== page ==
SEATTLE — A Seattle Public Schools elementary school has canceled its Halloween parade, saying the event has historically marginalized students of color who don’t celebrate the holiday.
Seattle Public Schools said in an emailed statement that for at least five years, the B.F. Day Elementary School’s Race and Equity Team has been discussing the parade, The Seattle Times reported. The team with staff input, made the recommendation to cancel the parade, the statement said.
The district in an email said some students had “requested to be isolated on campus while the event took place.”
School district officials and Principal Stanley Jaskot declined to answer questions from the newspaper about the cancellation.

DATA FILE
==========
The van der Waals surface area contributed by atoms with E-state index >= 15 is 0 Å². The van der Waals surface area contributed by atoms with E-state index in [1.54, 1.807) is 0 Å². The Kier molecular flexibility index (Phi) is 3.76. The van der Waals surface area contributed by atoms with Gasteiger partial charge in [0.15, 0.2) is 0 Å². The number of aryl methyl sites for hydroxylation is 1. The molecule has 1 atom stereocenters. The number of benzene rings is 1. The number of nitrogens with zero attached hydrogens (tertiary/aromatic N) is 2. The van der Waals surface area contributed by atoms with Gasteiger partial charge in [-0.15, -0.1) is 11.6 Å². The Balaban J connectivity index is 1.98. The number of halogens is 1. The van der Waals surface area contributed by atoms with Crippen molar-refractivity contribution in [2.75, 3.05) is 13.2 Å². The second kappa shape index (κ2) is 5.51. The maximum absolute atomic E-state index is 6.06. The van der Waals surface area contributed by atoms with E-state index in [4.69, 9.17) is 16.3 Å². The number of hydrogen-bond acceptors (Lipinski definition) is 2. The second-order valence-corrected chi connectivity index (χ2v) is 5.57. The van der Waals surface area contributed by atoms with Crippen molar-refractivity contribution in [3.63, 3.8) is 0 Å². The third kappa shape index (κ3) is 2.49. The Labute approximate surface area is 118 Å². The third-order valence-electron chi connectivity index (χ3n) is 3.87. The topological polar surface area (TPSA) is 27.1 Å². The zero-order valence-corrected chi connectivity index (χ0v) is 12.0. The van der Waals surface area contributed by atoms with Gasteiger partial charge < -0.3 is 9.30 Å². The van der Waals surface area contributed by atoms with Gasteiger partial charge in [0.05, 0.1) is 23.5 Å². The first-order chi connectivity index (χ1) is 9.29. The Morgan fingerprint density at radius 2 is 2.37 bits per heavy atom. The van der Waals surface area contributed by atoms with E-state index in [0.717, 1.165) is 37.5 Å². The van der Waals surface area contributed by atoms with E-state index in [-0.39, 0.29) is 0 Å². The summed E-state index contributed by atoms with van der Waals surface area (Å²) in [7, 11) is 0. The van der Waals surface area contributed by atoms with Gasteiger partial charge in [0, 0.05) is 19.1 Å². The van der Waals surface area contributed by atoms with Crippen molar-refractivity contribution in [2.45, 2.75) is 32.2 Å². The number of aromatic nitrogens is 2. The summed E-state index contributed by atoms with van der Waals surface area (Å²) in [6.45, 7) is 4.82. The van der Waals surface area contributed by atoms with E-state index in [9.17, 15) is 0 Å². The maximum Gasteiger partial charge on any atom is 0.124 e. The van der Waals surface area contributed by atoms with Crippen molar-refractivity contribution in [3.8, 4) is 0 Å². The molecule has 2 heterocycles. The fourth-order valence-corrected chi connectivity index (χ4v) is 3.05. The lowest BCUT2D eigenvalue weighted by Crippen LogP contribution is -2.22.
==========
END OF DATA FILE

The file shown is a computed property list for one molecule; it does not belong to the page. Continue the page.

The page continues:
The statement cited the district’s “unwavering commitment to students of color” in announcing it was “committed to supplanting the Pumpkin Parade with more inclusive and educational opportunities during the school day.”
School district officials said they haven’t received complaints about the costumed parade from families at the school, which is in Seattle’s Fremont neighborhood.
“Holding Halloween celebrations are becoming less common in schools both within SPS and in surrounding districts,” the statement said.
Lisa Rivera-Smith, the Seattle School Board member who represents the area including the school, said although no constituents have contacted her about it, she could see how some students might not have the resources or can’t afford to buy Halloween costumes and how that “could be divisive.”
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